A wide extent of inter-strain diversity in virulent and vaccine strains of alpha-herpesviruses.
Szpara et al. PLoS Pathog 7(10): e1002282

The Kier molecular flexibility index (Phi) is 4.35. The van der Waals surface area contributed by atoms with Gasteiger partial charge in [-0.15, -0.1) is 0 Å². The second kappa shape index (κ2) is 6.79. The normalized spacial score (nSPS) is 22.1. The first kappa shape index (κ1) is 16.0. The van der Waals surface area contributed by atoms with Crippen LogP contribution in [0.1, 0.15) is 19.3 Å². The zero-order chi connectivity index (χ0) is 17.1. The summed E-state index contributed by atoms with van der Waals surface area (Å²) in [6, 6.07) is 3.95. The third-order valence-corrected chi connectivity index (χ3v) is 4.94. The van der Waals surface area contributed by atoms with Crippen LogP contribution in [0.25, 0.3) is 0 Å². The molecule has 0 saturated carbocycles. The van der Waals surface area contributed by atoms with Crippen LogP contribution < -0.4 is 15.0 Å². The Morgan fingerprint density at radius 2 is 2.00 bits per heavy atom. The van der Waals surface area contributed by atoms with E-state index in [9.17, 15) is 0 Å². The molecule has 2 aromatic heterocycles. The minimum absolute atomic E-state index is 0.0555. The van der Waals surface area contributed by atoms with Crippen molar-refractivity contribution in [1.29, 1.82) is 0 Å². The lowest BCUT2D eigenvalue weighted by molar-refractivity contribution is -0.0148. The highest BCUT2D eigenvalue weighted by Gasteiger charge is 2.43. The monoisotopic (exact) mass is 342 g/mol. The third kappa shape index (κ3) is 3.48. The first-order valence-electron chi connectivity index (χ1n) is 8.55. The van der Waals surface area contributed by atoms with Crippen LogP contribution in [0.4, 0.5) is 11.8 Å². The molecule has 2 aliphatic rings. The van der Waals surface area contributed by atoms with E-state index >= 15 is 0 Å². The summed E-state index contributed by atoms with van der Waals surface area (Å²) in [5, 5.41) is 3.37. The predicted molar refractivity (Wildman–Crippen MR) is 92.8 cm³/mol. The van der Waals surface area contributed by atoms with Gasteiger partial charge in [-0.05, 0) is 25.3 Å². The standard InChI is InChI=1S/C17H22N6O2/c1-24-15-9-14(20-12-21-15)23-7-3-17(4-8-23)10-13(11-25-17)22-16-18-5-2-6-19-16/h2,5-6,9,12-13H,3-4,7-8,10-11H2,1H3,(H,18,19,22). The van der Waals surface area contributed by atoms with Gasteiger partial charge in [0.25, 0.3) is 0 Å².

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Alpha-herpesviruses are widespread in the human population, and include herpes simplex virus 1 (HSV-1) and 2, and varicella zoster virus (VZV). These viral pathogens cause epithelial lesions, and then infect the nervous system to cause lifelong latency, reactivation, and spread. A related veterinary herpesvirus, pseudorabies (PRV), causes similar disease in livestock that results in significant economic losses. Vaccines developed for VZV and PRV serve as useful models for the development of an HSV-1 vaccine. We present full genome sequence comparisons of the PRV vaccine strain Bartha, and two virulent PRV isolates, Kaplan and Becker. These genome sequences were determined by high-throughput sequencing and assembly, and present new insight into the attenuation of a mammalian alpha-herpesvirus vaccine strain. We find many previously unknown coding differences between PRV Bartha and the virulent strains, including changes to the fusion proteins gH and gB, and over forty other viral proteins. Inter-strain variation in PRV protein sequences is much closer to levels previously observed for HSV-1 than for the highly stable VZV proteome. These PRV genomes also contain a large number of short sequence repeats (SSRs), which vary in length between PRV strains. The prevalence of SSRs in PRV is twice that of HSV-1 and the extremely large DNA virus Mimivirus, and 6-fold higher than the SSR content of VZV. CCCTC-binding factor, CTCF, is a mammalian chromatin insulator and transcription factor that binds in SSRs sites of HSV-1 and other herpesviruses; we find SSR-based inter-strain variation in CTCF binding sites in both PRV and HSV-1. Finally, we detected a small number of polymorphic bases within each plaque-purified PRV strain, and we further characterized them by passaging and resequencing. These data add to growing evidence that even plaque-purified stocks of stable DNA viruses exhibit limited sequence heterogeneity, which likely seeds future strain evolution.

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